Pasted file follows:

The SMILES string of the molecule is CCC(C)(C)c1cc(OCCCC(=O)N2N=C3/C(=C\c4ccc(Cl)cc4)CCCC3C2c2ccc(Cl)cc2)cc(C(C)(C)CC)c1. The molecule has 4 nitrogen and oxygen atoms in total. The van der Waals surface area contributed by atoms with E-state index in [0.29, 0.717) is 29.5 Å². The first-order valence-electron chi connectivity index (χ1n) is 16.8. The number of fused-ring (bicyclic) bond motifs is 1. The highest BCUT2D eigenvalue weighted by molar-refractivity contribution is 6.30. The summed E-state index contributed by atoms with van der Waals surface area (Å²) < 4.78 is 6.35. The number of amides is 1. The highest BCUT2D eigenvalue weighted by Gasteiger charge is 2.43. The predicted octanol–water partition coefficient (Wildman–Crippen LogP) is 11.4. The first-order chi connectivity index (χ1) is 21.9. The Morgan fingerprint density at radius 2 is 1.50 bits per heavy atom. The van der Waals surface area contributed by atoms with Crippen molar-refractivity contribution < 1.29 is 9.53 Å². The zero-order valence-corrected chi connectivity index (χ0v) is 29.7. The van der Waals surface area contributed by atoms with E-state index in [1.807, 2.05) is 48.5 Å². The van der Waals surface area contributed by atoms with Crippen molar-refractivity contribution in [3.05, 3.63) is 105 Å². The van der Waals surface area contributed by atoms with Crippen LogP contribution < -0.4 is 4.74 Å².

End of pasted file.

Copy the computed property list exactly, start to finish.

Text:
The SMILES string of the molecule is CCC(C)(C)c1cc(OCCCC(=O)N2N=C3/C(=C\c4ccc(Cl)cc4)CCCC3C2c2ccc(Cl)cc2)cc(C(C)(C)CC)c1. The molecule has 4 nitrogen and oxygen atoms in total. The van der Waals surface area contributed by atoms with E-state index in [0.29, 0.717) is 29.5 Å². The first-order valence-electron chi connectivity index (χ1n) is 16.8. The number of fused-ring (bicyclic) bond motifs is 1. The highest BCUT2D eigenvalue weighted by molar-refractivity contribution is 6.30. The summed E-state index contributed by atoms with van der Waals surface area (Å²) < 4.78 is 6.35. The number of amides is 1. The highest BCUT2D eigenvalue weighted by Gasteiger charge is 2.43. The predicted octanol–water partition coefficient (Wildman–Crippen LogP) is 11.4. The first-order chi connectivity index (χ1) is 21.9. The Morgan fingerprint density at radius 2 is 1.50 bits per heavy atom. The van der Waals surface area contributed by atoms with Crippen molar-refractivity contribution < 1.29 is 9.53 Å². The zero-order valence-corrected chi connectivity index (χ0v) is 29.7. The van der Waals surface area contributed by atoms with E-state index in [1.807, 2.05) is 48.5 Å². The van der Waals surface area contributed by atoms with Crippen molar-refractivity contribution in [3.05, 3.63) is 105 Å². The van der Waals surface area contributed by atoms with Crippen LogP contribution < -0.4 is 4.74 Å².